Drought Prompts Call For Voluntary Water Restrictions In San Diego County
Tuesday, February 11, 2014
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At a special meeting on Thursday, the board will consider adopting voluntary guidelines such as washing paved surfaces only when necessary for health and safety; eliminating inefficient landscape irrigation, such as runoff and overspray; irrigating only before 10 a.m. and after 6 p.m.; and serving and refilling water at restaurants only on request.
The two dozen local agencies that are customers of the water authority would be notified of the action.
Gov. Jerry Brown recently declared a drought emergency across the state, but San Diego-area officials say there will be enough water this year, thanks to greater storage capacity and increased diversification of sources. But if weather conditions remain dry, 2015 could be a different story, they said.
"This region has planned for dry periods and embraced water conservation as a way of life, but during these extraordinary times, each of us must take steps to use only the water that we need and conserve wherever we can," said Maureen Stapleton, general manager of the Water Authority.
According to the SDCWA, per capita potable water use in the San Diego area has decreased about 27 percent since 2007, and local cities and water districts are on pace to meet their state-mandated water efficiency targets for 2020. Total regional consumption of potable water in fiscal year 2013 was 24 percent lower than in fiscal year 2007.
San Diego imports 85 percent of its water supply.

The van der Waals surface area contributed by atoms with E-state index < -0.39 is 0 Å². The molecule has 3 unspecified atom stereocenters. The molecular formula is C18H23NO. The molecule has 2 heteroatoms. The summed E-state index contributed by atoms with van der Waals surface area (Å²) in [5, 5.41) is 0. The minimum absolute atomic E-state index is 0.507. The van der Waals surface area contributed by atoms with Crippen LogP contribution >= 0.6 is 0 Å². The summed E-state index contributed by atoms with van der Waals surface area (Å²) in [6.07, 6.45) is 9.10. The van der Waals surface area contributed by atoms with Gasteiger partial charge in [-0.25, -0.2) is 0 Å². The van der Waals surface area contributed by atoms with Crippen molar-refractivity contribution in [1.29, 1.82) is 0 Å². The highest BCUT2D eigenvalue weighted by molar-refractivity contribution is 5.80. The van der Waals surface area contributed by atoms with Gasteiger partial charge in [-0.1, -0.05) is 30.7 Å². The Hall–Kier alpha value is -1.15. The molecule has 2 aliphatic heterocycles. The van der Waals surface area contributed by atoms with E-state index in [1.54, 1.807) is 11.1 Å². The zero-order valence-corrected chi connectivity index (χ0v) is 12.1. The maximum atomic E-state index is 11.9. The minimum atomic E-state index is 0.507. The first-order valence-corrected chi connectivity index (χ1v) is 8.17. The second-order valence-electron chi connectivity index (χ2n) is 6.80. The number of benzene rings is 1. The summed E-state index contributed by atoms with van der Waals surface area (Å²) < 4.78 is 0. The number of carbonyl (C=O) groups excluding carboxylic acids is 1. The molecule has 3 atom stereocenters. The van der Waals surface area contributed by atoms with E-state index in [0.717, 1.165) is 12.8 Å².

Meanwhile, the City of San Diego interim Mayor Todd Gloria said he will resurrect the city's Water Consumption Report Card and provide regular updates on how San Diegans are doing in cutting back their usage.
He suggested residents check for leaks, consider replacing inefficient appliances and take part in the free water survey program, in which a city representative will go to a home and suggest ways of reducing consumption.
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Homeowners should water their lawns only two or three times a week and be vigilant for broken sprinkler heads, the interim mayor said.
Water officials in San Diego have said that mandatory conservation measures, such as those implemented during the last drought in 2009, will not be necessary for now because the local water supply is stable.
Halla Razak, director of the city's Public Utilities Department, said the region has 2 1/2 times more water storage capacity than five years ago, and receives twice as much water from the Colorado River.
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